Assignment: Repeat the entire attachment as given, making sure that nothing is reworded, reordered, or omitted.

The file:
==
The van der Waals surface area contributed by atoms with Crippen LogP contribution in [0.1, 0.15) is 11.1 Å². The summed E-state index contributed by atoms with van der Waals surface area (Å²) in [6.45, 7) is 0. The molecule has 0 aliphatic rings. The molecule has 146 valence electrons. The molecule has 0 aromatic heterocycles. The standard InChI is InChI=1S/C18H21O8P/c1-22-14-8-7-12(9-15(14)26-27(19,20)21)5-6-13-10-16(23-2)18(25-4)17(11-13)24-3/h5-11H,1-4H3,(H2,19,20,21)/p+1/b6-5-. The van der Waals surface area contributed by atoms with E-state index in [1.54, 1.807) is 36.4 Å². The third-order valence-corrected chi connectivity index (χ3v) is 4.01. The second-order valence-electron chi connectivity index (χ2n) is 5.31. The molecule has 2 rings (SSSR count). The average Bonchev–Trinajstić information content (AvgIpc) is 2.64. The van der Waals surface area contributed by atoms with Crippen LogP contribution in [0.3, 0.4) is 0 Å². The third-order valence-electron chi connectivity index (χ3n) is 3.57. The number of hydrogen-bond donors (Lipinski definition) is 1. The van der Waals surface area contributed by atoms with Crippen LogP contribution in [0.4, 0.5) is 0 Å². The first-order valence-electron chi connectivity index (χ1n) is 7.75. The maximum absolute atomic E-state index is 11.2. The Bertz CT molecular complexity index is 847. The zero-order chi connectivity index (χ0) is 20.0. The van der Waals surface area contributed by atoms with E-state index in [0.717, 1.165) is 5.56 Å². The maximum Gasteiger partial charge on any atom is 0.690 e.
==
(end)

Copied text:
The van der Waals surface area contributed by atoms with Crippen LogP contribution in [0.1, 0.15) is 11.1 Å². The summed E-state index contributed by atoms with van der Waals surface area (Å²) in [6.45, 7) is 0. The molecule has 0 aliphatic rings. The molecule has 146 valence electrons. The molecule has 0 aromatic heterocycles. The standard InChI is InChI=1S/C18H21O8P/c1-22-14-8-7-12(9-15(14)26-27(19,20)21)5-6-13-10-16(23-2)18(25-4)17(11-13)24-3/h5-11H,1-4H3,(H2,19,20,21)/p+1/b6-5-. The van der Waals surface area contributed by atoms with E-state index in [1.54, 1.807) is 36.4 Å². The third-order valence-corrected chi connectivity index (χ3v) is 4.01. The second-order valence-electron chi connectivity index (χ2n) is 5.31. The molecule has 2 rings (SSSR count). The average Bonchev–Trinajstić information content (AvgIpc) is 2.64. The van der Waals surface area contributed by atoms with Crippen LogP contribution in [0.3, 0.4) is 0 Å². The third-order valence-electron chi connectivity index (χ3n) is 3.57. The number of hydrogen-bond donors (Lipinski definition) is 1. The van der Waals surface area contributed by atoms with Crippen LogP contribution in [0.4, 0.5) is 0 Å². The first-order valence-electron chi connectivity index (χ1n) is 7.75. The maximum absolute atomic E-state index is 11.2. The Bertz CT molecular complexity index is 847. The zero-order chi connectivity index (χ0) is 20.0. The van der Waals surface area contributed by atoms with E-state index in [0.717, 1.165) is 5.56 Å². The maximum Gasteiger partial charge on any atom is 0.690 e.